Hirshhorn To Present North American Premiere of “Toyin Ojih Odutola: A Countervailing Theory”

Opening Nov. 19, Presentation Marks the Artist’s First Major Museum Exhibition in the US
August 5, 2021
News Release
Social Media Share Tools
Woman sites looking at camera beside image of her artwork

Images (left–right): Portrait of Toyin Ojih Odutola, photo by Beth Wilkinson, © Toyin Ojih Odutola, courtesy of the artist and Jack Shainman Gallery, New York. Toyin Ojih Odutola, “Imitation Lesson; Her Shadowed Influence” from “A Countervailing Theory” (2019), © Toyin Ojih Odutola, courtesy of the artist and Jack Shainman Gallery, New York

This fall, the Smithsonian’s Hirshhorn Museum and Sculpture Garden will present “A Countervailing Theory,” a major exhibition of work by Toyin Ojih Odutola (born Ile-Ife, Nigeria, 1985), Nov. 19–April 3, 2022. The exhibition features a recent body of work in the form of a monumental cycle of 40 large-scale, monochromatic drawings that chronicle a myth conceived by the artist. The installation will span the entirety of the museum’s circular inner galleries on its second floor, nearly 400 linear feet.

Ojih Odutola is known for investigating the relationship between drawing and storytelling, using materials such as pastel, charcoal and chalk to communicate elaborate, fictional narratives of her own creation. With this series, she explores how mark-making can open up pathways to new meanings. By fluidly shifting between the imaginary and the real, Ojih Odutola incorporates an unconventional approach to drawing material and surface, specifically working with white and grey materials on a black ground.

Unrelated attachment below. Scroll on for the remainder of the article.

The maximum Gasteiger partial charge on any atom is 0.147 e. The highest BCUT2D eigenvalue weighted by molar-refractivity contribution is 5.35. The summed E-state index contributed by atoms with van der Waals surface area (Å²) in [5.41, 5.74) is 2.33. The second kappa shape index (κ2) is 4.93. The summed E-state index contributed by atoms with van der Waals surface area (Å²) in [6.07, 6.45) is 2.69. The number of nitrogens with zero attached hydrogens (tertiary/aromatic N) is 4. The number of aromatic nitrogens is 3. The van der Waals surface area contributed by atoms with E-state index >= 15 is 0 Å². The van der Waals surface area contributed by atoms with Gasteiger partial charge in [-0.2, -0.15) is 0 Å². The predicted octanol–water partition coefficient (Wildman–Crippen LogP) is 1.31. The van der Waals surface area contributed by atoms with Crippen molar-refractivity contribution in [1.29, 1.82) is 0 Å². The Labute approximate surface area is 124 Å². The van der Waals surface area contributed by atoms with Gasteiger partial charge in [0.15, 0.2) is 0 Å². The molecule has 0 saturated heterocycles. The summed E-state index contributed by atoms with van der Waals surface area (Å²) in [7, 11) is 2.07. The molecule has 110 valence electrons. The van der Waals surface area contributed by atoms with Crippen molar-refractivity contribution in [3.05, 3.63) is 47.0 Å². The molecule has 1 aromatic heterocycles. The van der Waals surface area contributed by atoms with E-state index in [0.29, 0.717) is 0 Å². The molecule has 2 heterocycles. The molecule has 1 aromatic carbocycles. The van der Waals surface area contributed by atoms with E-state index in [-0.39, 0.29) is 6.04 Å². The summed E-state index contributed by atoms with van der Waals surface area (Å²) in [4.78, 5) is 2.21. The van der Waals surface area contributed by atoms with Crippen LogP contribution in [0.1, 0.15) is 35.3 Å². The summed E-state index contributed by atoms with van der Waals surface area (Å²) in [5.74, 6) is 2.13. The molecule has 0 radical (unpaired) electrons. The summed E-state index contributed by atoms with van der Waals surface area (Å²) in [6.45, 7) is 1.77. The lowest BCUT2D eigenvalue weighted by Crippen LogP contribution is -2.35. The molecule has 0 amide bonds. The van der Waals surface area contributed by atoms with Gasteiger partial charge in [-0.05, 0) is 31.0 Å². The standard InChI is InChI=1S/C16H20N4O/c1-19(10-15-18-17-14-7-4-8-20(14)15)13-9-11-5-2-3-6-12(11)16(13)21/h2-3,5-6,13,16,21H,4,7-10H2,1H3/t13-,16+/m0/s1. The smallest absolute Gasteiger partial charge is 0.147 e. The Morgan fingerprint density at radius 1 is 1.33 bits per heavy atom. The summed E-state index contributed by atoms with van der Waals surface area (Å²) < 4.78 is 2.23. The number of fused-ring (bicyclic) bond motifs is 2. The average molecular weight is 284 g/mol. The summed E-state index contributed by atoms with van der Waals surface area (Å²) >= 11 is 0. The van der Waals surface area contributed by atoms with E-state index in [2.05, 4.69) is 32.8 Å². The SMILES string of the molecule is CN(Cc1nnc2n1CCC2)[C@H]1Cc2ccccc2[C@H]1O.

The fictional mythology underpinning “A Countervailing Theory” chronicles a prehistoric civilization ruled by female warriors known as the Eshu who are served by a class of male laborers known as the Koba. Set within a landscape inspired by the distinctive rock formations of Plateau State in central Nigeria, the drawings are presented as scans of shale tablets unearthed in an archaeological dig, which offer a glimpse of this ancient society. Ojih Odutola pulls from a range of sources, both historic and contemporary, to carefully draw viewers into an allegorical tale about systems of power, culture, gender and history.

“We are excited to be the only North American venue for this profound work by Toyin Ojih Odutola, who stands as one of the most consequential artists of our time,” said Hirshhorn Director Melissa Chiu. “The exhibition celebrates the power of storytelling through art, and it is an apt tribute that Ojih Odutola’s installation will welcome visitors back to our newly reopened museum this fall. Moreover, ‘A Countervailing Theory’ marks a significant highlight in a series of forthcoming exhibitions devoted exclusively to female artists.”

Ojih Odutola’s work will be accompanied by Ghanaian-British conceptual sound artist Peter Adjaye’s cinematic immersive soundscape, “Ceremonies Within.” Adjaye’s response to Ojih Odutola's drawings builds upon the references within her work to evoke the plateau landscape through a combination of instrumental and natural sounds. Previously on view at the Barbican (Aug. 11, 2020–Jan. 24) and Kunsten Museum of Modern Art (April 2–May 30), the Hirshhorn will be the exhibition’s final stop on its global tour.

“Toyin Ojih Odutola: A Countervailing Theory” was commissioned by the Barbican, London and supported by Arts Council England and Jack Shainman Gallery. The exhibition is produced in collaboration with Kunsten Museum of Modern Art in Aalborg, Denmark, and the Hirshhorn.